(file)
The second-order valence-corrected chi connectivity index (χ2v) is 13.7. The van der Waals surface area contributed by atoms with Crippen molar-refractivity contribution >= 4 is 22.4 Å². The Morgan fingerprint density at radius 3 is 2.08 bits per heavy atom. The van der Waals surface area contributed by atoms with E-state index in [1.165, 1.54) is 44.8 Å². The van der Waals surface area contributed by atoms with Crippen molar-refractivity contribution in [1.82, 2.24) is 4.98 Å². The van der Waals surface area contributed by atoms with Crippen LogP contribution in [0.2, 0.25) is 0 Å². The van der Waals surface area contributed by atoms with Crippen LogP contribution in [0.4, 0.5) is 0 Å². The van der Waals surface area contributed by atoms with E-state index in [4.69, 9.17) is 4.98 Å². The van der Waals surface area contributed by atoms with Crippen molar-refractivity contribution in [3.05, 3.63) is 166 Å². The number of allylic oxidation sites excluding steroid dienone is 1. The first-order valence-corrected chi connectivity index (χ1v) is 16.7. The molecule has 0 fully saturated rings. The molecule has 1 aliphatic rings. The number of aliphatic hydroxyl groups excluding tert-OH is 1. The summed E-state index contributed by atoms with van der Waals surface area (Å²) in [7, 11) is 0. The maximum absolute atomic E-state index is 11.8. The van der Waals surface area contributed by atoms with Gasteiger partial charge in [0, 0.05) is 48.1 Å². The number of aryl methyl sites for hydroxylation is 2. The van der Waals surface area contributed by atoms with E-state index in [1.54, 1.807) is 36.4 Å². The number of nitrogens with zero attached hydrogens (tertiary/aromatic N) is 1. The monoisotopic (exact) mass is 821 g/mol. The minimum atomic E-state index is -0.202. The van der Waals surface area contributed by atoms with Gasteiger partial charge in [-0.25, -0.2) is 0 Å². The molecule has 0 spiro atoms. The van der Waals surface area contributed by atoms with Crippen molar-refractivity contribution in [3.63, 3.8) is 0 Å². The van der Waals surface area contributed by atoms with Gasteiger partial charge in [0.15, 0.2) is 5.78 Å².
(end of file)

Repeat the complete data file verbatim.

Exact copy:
The second-order valence-corrected chi connectivity index (χ2v) is 13.7. The van der Waals surface area contributed by atoms with Crippen molar-refractivity contribution >= 4 is 22.4 Å². The Morgan fingerprint density at radius 3 is 2.08 bits per heavy atom. The van der Waals surface area contributed by atoms with E-state index in [1.165, 1.54) is 44.8 Å². The van der Waals surface area contributed by atoms with Crippen molar-refractivity contribution in [1.82, 2.24) is 4.98 Å². The van der Waals surface area contributed by atoms with Crippen LogP contribution in [0.2, 0.25) is 0 Å². The van der Waals surface area contributed by atoms with Crippen LogP contribution in [0.4, 0.5) is 0 Å². The van der Waals surface area contributed by atoms with E-state index in [4.69, 9.17) is 4.98 Å². The van der Waals surface area contributed by atoms with Crippen molar-refractivity contribution in [3.05, 3.63) is 166 Å². The number of allylic oxidation sites excluding steroid dienone is 1. The first-order valence-corrected chi connectivity index (χ1v) is 16.7. The molecule has 0 fully saturated rings. The molecule has 1 aliphatic rings. The number of aliphatic hydroxyl groups excluding tert-OH is 1. The summed E-state index contributed by atoms with van der Waals surface area (Å²) in [7, 11) is 0. The maximum absolute atomic E-state index is 11.8. The van der Waals surface area contributed by atoms with Gasteiger partial charge in [0, 0.05) is 48.1 Å². The number of aryl methyl sites for hydroxylation is 2. The van der Waals surface area contributed by atoms with E-state index in [1.54, 1.807) is 36.4 Å². The number of nitrogens with zero attached hydrogens (tertiary/aromatic N) is 1. The monoisotopic (exact) mass is 821 g/mol. The minimum atomic E-state index is -0.202. The van der Waals surface area contributed by atoms with Gasteiger partial charge in [-0.25, -0.2) is 0 Å². The molecule has 0 spiro atoms. The van der Waals surface area contributed by atoms with Crippen molar-refractivity contribution in [3.63, 3.8) is 0 Å². The van der Waals surface area contributed by atoms with Gasteiger partial charge in [0.15, 0.2) is 5.78 Å².